Same lithium battery, new connection X10 power
Reader ddrew2u sends this post:
Readers of December’s Popular Mechanics know that Stanford University scientists have already engineered a lithium ion enhancement that promises to multiply charge capacity ability about four times in the short term and as much as ten times in the long term.
For 30 years it has been known that building lithium ion batteries with silicon wires (instead of carbon wires) could yield ten times the power holding ability but, because silicon wires expanded and contracted too much as they cycled, they quickly destroyed themselves. The development of nano wires – about a thousandth of the width of a sheet of paper — has solved that drawback — while potentially making lithium ion batteries more stable (safer) at the same time!
Near term, only the anode side of the batteries will be manufactured with nano wires, yielding the quadruple jump (up powering GM’s Volt to go 160 miles on one charge instead of 40?). Long term, when the cathode side can be manufactured with silicon nano wires the ten multiple target is expected to be reached (introducing hybrid, long distant trucks?).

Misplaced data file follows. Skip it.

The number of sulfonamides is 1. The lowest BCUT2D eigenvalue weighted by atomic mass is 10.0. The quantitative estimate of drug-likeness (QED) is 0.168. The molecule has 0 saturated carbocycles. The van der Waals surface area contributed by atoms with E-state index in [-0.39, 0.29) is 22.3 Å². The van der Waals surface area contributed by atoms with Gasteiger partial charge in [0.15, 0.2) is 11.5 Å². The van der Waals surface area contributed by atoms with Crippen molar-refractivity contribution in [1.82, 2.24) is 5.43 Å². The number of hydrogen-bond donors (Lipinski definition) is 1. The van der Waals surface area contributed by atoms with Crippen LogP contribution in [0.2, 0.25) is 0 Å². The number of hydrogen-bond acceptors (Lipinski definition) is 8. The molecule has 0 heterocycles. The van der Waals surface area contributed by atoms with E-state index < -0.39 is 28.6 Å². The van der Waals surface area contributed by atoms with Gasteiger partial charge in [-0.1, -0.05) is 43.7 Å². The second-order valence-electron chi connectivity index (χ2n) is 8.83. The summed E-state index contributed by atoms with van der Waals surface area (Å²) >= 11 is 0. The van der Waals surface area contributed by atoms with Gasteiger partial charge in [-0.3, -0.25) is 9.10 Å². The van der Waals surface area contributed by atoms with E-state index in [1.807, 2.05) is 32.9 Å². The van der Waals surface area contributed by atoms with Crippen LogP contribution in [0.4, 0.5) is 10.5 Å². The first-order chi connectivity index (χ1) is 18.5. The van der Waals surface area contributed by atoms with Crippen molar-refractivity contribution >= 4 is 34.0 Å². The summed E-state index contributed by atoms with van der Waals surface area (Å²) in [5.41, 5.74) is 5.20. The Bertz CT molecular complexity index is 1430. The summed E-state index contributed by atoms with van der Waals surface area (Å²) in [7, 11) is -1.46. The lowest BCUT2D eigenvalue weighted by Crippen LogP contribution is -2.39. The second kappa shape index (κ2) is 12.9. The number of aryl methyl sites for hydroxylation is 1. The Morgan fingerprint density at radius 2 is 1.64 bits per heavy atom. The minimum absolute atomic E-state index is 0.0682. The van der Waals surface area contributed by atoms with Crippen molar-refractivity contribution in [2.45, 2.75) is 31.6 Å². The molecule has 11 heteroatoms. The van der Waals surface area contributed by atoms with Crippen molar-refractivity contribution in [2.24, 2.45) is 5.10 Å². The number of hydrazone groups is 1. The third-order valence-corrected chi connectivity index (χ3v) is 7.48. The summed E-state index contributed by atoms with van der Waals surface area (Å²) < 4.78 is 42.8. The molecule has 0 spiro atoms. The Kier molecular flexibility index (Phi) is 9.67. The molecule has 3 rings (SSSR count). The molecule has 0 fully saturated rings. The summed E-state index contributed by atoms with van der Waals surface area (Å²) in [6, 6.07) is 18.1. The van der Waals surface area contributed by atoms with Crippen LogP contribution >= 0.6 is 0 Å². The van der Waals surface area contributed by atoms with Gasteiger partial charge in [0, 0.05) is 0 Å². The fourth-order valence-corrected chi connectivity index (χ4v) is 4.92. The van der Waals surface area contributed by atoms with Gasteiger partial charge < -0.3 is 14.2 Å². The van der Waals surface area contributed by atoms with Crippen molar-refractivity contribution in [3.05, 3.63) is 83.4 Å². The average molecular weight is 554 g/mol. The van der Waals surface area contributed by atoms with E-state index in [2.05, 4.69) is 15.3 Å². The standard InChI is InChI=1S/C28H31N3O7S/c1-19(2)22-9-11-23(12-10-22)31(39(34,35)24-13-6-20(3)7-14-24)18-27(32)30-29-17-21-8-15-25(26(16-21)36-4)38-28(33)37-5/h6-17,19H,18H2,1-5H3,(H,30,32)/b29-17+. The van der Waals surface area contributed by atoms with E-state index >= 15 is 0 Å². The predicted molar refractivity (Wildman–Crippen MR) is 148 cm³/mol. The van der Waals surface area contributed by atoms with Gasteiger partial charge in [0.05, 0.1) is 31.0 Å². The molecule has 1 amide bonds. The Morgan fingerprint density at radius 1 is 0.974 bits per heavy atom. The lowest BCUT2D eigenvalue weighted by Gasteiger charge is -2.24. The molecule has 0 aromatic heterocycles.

Maybe someone should donate a Popular Mechanics subscription to the McCain campaign — could save the Treasury $300 million dollars.
Rdan here: Additional information below
Stanford researchers have found a way to use silicon nanowires to reinvent the rechargeable lithium-ion batteries that power laptops, iPods, video cameras, cell phones, and countless other devices.
The new technology, developed through research led by Yi Cui, assistant professor of materials science and engineering, produces 10 times the amount of electricity of existing lithium-ion, known as Li-ion, batteries. A laptop that now runs on battery for two hours could operate for 20 hours, a boon to ocean-hopping business travelers.
“It’s not a small improvement,” Cui said. “It’s a revolutionary development.”
The breakthrough is described in a paper, “High-performance lithium battery anodes using silicon nanowires,” published online Dec. 16 in Nature Nanotechnology, written by Cui, his graduate chemistry student Candace Chan and five others.
“Usually people want low surface area to make batteries safe,” says Mark Obrovac, senior scientist at the 3M Lithium Ion Battery Laboratory. “The surface area of a nanowire electrode must be astronomical.” Adds Obrovac: “It’s a great thing he’s done making silicon cycle, but it will require a lot of work before we’ll see this in a commercial application.”
Research on silicon in batteries began three decades ago. Chan explained: “The people kind of gave up on it because the capacity wasn’t high enough and the cycle life wasn’t good enough. And it was just because of the shape they were using. It was just too big, and they couldn’t undergo the volume changes.”
I am a sucker for improvements that are part of a bigger system and catch me by surprise.